Cornel West sits on a bare stage at the Baltimore Museum of Art, bobbing his trademark Afro hard to the voice of Prince.
Talk-show host and political commentator Tavis Smiley is beside his scholarly friend, nodding his head with equal exuberance.
During a recent listening party in Baltimore, West has put aside his Princeton University classroom for the world of hip-hop music. He is promoting his second album, Never Forget: A Journey of Revelations, at a fundraiser for the Baltimore nonprofit Civic Frame, which uses media arts and intellectual work to encourage civic dialogue and critical thinking about social issues.
West, a professor of religion at Princeton, is a board member of the organization, which was started by a former student of his, April Yvonne Garrett.
His brand of hip-hop is different from the booty-shaking, gang-banging lyrics that make up so much of today's music.
He calls his music "danceable education."
He raps, in very much the same voice that he lectures, about injustice, Hurricane Katrina, poverty, racial profiling and the use of the n-word. There is little focus on street life on his tracks.
He enlists some of the genre's heavyweights, such as Jill Scott, KRS One and Talib Kweli, to accompany him.
His is the kind of music that the major record labels snub as too political and say might make today's young generation of cynical hip-hop fans yawn.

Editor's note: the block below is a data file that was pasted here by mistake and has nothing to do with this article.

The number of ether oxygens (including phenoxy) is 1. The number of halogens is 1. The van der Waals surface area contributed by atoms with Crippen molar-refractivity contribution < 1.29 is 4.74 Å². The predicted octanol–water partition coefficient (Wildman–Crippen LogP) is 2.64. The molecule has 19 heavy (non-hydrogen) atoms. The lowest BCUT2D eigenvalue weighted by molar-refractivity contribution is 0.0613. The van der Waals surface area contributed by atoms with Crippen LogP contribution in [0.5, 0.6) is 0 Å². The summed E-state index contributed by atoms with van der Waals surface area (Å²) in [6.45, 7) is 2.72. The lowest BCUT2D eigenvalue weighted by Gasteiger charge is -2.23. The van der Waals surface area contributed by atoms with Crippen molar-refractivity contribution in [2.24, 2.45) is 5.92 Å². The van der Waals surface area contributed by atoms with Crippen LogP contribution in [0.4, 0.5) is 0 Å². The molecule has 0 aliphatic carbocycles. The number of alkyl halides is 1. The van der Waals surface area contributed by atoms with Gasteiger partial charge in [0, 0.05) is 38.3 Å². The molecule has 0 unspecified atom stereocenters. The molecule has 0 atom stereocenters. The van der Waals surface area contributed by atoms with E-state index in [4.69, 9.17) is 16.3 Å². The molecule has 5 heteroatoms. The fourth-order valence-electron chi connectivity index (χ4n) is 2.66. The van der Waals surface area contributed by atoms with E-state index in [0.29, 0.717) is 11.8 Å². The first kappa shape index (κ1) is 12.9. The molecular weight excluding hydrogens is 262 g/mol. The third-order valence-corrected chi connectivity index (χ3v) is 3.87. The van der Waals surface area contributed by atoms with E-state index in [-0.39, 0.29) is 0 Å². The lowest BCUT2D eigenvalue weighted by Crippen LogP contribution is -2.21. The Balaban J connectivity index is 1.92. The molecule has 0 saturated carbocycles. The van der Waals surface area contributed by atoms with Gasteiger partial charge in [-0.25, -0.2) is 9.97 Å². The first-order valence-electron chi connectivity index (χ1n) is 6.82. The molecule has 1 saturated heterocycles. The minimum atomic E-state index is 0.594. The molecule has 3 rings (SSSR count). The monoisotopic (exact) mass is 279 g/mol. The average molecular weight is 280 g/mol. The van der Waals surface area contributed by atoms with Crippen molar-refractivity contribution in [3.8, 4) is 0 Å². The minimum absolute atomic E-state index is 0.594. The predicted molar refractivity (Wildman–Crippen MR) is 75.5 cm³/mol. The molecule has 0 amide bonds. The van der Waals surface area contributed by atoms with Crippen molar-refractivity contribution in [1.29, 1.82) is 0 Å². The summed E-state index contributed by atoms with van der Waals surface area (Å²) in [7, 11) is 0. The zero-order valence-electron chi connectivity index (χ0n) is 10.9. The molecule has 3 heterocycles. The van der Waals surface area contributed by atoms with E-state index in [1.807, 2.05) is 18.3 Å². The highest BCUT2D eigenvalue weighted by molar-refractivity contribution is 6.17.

But West says he isn't concerned with record sales or dollar signs. He wants to show that hip-hop can be done without misogynistic lyrics and stories of drug dealing and shooting.
"I want to communicate in different ways and affect all those brothers and sisters of color who may not read a book," West says.
But he faces his own hurdles in getting his message across. He endures the criticism of scholarly colleagues who say making music is not an intellectual's job.
Distribution of his album, which came out this past summer, is limited. And he gets virtually no airplay on radio stations.
Howard Mazer, the general manager for Radio One stations WERQ-FM (92.3) and Magic 95.9, Baltimore's top urban stations, says neither station has played the album. Magic 95.9 doesn't play hip-hop, he adds.
The radio personalities at WERQ have interviewed West, but say they've never been given his music.
Even at the fundraiser at the BMA, West is preaching to the choir - his audience is filled with mostly middle-aged, educated adults. Many readily admit they're not fans of mainstream hip-hop.
During a question-and-answer period between songs, Smiley presses West on how he can really make a difference when the masses might never hear his raps.
How will his album do more than just bring attention to problems?
"The important thing is to create a space for substantive music," West says. "The important thing is to get the message out. If I affect one brother or one sister, I haven't acted in vain."
He gives credit to those rappers and hip-hop artists who he says are already pushing conscientious lyrics - people such as Jill Scott and Nas.
In regard to his own music, he says he wants his CD to be a source of good.
Lyn Farrow Collins, 43, an Annapolis public-affairs consultant, left the listening party feeling inspired, even though she's not a hip-hop fan.
"It was a wonderful way to bring attention to the issues," she says.
Patricia Turner, a 39-year-old surgeon from Washington, isn't a hip-hop fan because she says the lyrics are often offensive.
"It's good that he can work to produce a form of hip-hop that's not so objectionable," she says.